Mentor Article

Minnesota’s New LLC Act

Roben Hunter, Hunter Advisors, PLLC

Minnesota’s new statute governing limited liability companies (“LLC”) became effective August 1, 2015.  All LLCs that are organized after that date will fall under the new Chapter 322C of the Minnesota Statutes (“New Act”).  What does that mean?  How does it affect the LLCs already in existence?

The old LLC statute, Chapter 322B, was formulated under a corporate template.  It basically looked and functioned a lot like a corporation with a few different names.  LLCs had a board of governors that ran the business, similar to a board of directors.  The officers were usually called “Managers” but could also be called President, VP and so on.  There was formality similar to corporations as well, requiring that its’ Member Control Agreement be in writing.

The New Act is set under more of a partnership template.  Typically in a traditional partnership structure there is less formality than there is in a corporation.  That is the case under the New Act.  For example, the New Act allows for oral agreements of operation, or even implied agreements of operation.  The governing agreement under the New Act is called an Operating Agreement, not a Member Control Agreement.  Under the old act, the Operating Agreement looked similar to corporate bylaws.  Under the New Act, the Operating Agreement would typically discuss all of the governing issues found in the both the old Operating Agreement and the member control agreement, but do so under one document, which, as I said before, can be oral or implied.

Another big shift between the two acts is the management default provisions.  Although the old statute permitted member management, the default structure in the statute was for an LLC to be managed by a board of governors.  The New Act permits three types of management options:  member management, manager management and board management.  The default structure in the New Act is member management.  Therefore, unless there is an agreement to the contrary, each member has an equal vote in the management of the business for actions falling under its ordinary course of business, even if the ownership is 90% one member and 10% another member. For actions desired to be taken outside the ordinary course of business, the statute default requirement is that all members must consent for such actions.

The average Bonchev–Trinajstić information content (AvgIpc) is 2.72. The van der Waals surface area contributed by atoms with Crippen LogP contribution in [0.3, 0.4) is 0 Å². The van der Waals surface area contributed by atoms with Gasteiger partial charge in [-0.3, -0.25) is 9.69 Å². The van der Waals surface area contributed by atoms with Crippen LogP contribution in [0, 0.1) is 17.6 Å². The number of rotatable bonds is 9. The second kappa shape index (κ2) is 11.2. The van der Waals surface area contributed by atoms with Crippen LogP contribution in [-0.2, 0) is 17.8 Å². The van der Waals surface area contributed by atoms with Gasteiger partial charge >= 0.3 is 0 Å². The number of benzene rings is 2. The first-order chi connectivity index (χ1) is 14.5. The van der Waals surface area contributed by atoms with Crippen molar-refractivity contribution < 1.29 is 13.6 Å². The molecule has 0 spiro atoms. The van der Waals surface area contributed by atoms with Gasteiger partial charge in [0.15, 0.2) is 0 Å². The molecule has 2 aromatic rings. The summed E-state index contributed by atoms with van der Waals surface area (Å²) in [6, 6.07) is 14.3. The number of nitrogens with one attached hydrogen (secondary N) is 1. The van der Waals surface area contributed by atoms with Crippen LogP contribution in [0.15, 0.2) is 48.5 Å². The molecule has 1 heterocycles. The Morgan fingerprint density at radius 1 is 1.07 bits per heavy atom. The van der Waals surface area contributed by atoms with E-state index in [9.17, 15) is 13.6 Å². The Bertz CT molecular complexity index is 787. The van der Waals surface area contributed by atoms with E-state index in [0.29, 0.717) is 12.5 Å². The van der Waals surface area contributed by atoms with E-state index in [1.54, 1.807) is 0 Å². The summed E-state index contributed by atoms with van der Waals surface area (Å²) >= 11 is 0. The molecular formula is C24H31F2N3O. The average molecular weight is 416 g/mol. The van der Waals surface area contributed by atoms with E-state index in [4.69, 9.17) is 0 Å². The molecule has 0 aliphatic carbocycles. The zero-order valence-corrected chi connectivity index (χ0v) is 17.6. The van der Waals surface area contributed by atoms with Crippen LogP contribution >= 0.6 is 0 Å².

The final large shift affecting most LLCs that I want to discuss would be that of the default distributions to members.  Under the old act, the default was that distributions were allocated in proportion to the value of the members contributions.  Under the new act, the default rule would be an equal allocation among members.

As I stated at the beginning, any new LLC that is being formed automatically falls under these provisions.  The LLCs formed prior to August 1st do not automatically fall under these provisions…..yet.  They may opt in to the new LLC act by an election.  However, if they do not elect to be governed under the New Act, beginning January 1, 2018, all LLCs will automatically be subject to the New Act regardless.

The New Act has many other provisions that could make a difference in your LLC under certain circumstances.  I would suggest that each Minnesota LLC seek informed counsel to help you determine when it would make sense for your LLC to opt in to the New Act.

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